End of austerity doesn’t add up

Irvine Times column, 6 November 2018

Delivering his budget last week the Chancellor of the Exchequer stated that ‘austerity is coming to an end’, a statement which sadly did not bear up to scrutiny.

The disastrous Universal Credit continues, the concerns of the WASPI women have been ignored, there was no progress on the Ayrshire Growth Deal, and yet more tax cuts for the richest at the expense of the poor. A ministerial colleague of the Chancellor’s even resigned over a broken promise to introduce a cut in stakes for fixed-odds betting terminals.

In the Scottish Parliament I asked the Cabinet Secretary for Finance about the announcement made four months ago by the UK Government that our NHS would receive £600 million additional funding. He confirmed that the Chancellor has back-tracked on this by £50 million a year, a cut over four years of a quarter of a billion pounds.

Scotland’s block grant is almost £2 billion lower in real terms next year than it was less than a decade ago. Tax cuts for the rich and cuts for everyone else is not something to be welcomed, the Chancellor must do more about ending austerity.

Another area where the UK Government needs to do better is in the treatment of asylum seekers. In a Scottish Parliament debate on the subject I pointed out many of the failings of Westminster’s current asylum system, but also how proud I am that Scotland plays its part in welcoming those fleeing persecution.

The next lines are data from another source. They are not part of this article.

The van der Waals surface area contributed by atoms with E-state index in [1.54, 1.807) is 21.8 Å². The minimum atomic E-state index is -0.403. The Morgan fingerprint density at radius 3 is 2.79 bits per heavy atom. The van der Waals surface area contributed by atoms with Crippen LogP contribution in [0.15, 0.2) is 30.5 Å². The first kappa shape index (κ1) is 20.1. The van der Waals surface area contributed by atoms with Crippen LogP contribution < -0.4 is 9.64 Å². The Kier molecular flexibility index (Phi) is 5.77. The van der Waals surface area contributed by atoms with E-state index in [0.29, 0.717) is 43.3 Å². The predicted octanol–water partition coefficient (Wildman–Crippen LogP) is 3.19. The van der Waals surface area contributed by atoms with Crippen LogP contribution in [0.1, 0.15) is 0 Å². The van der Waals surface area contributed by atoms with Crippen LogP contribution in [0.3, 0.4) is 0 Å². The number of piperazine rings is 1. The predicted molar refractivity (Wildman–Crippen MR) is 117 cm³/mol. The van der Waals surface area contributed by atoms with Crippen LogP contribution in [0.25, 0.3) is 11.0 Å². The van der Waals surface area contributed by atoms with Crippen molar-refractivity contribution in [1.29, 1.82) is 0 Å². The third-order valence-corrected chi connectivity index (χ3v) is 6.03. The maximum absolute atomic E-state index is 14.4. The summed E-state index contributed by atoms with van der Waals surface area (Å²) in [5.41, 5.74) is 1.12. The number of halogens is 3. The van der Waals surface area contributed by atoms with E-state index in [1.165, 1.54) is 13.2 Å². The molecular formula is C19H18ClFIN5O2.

Here, North Ayrshire Council have welcomed folk as part of the Syrian resettlement programme, providing them with access to health, education and other essential services to help them integrate into our society. As new Scots, their arrival strengthens our diversity and helps us to collectively redefine and build on our identity as a nation. Unlike Westminster, we do not want or need an inhumane hostile environment programme on immigration.

This week I also spoke in a debate about the transportation of live animals for slaughter or fattening. I have long been sympathetic to calls from many agencies and constituents to end all long-distance live transport of animals for slaughter.

I appreciate the importance of the industry to our economy, however, if exporting livestock there must be guarantees that this will be done in compliance with the excellent welfare standards that apply in Scotland. Animals are sentient beings that feel pain and stress in the same way as we do. It is my hope that in finding a solution to this sensitive issue that our Government will continue to demonstrate its ongoing commitment to animal welfare.

Finally this week, I was privileged to lead a debate commemorating Outdoor Classroom Day, a campaign intended to inspire more time outdoors every day, to play, learn, explore and have fun, at school and at home. Amongst its aims it seeks to achieve at least 60 minutes of outdoors playtime at school every day, and for schools to advocate for more time outdoors. Daily outdoor play has been proven to improve their physical and mental health, and improve academic progress, and I wholeheartedly endorse the campaign’s aims.

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